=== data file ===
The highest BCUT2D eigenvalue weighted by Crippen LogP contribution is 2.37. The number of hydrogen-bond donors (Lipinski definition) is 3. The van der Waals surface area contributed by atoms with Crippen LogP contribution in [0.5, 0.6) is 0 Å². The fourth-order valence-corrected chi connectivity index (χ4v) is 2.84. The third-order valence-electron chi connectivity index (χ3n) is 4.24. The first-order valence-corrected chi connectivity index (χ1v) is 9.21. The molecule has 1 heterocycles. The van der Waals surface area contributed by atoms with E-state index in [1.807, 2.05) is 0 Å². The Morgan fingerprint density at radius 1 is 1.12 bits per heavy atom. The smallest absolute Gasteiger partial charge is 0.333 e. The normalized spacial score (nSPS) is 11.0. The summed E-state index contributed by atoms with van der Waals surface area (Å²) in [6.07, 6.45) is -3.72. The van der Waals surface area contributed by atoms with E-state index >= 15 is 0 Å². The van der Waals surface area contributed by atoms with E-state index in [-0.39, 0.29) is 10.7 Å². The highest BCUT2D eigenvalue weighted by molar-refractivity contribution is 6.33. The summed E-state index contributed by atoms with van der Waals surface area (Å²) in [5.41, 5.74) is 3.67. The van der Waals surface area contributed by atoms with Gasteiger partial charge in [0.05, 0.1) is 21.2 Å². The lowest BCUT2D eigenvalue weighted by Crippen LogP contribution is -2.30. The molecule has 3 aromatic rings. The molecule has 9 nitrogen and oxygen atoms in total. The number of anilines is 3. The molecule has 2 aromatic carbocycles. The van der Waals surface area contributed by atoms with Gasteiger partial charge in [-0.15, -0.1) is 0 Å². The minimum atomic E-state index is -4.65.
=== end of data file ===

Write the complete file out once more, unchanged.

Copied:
The highest BCUT2D eigenvalue weighted by Crippen LogP contribution is 2.37. The number of hydrogen-bond donors (Lipinski definition) is 3. The van der Waals surface area contributed by atoms with Crippen LogP contribution in [0.5, 0.6) is 0 Å². The fourth-order valence-corrected chi connectivity index (χ4v) is 2.84. The third-order valence-electron chi connectivity index (χ3n) is 4.24. The first-order valence-corrected chi connectivity index (χ1v) is 9.21. The molecule has 1 heterocycles. The van der Waals surface area contributed by atoms with E-state index in [1.807, 2.05) is 0 Å². The Morgan fingerprint density at radius 1 is 1.12 bits per heavy atom. The smallest absolute Gasteiger partial charge is 0.333 e. The normalized spacial score (nSPS) is 11.0. The summed E-state index contributed by atoms with van der Waals surface area (Å²) in [6.07, 6.45) is -3.72. The van der Waals surface area contributed by atoms with E-state index >= 15 is 0 Å². The van der Waals surface area contributed by atoms with E-state index in [-0.39, 0.29) is 10.7 Å². The highest BCUT2D eigenvalue weighted by molar-refractivity contribution is 6.33. The summed E-state index contributed by atoms with van der Waals surface area (Å²) in [5.41, 5.74) is 3.67. The van der Waals surface area contributed by atoms with Gasteiger partial charge in [0.05, 0.1) is 21.2 Å². The lowest BCUT2D eigenvalue weighted by Crippen LogP contribution is -2.30. The molecule has 3 aromatic rings. The molecule has 9 nitrogen and oxygen atoms in total. The number of anilines is 3. The molecule has 2 aromatic carbocycles. The van der Waals surface area contributed by atoms with Gasteiger partial charge in [-0.15, -0.1) is 0 Å². The minimum atomic E-state index is -4.65.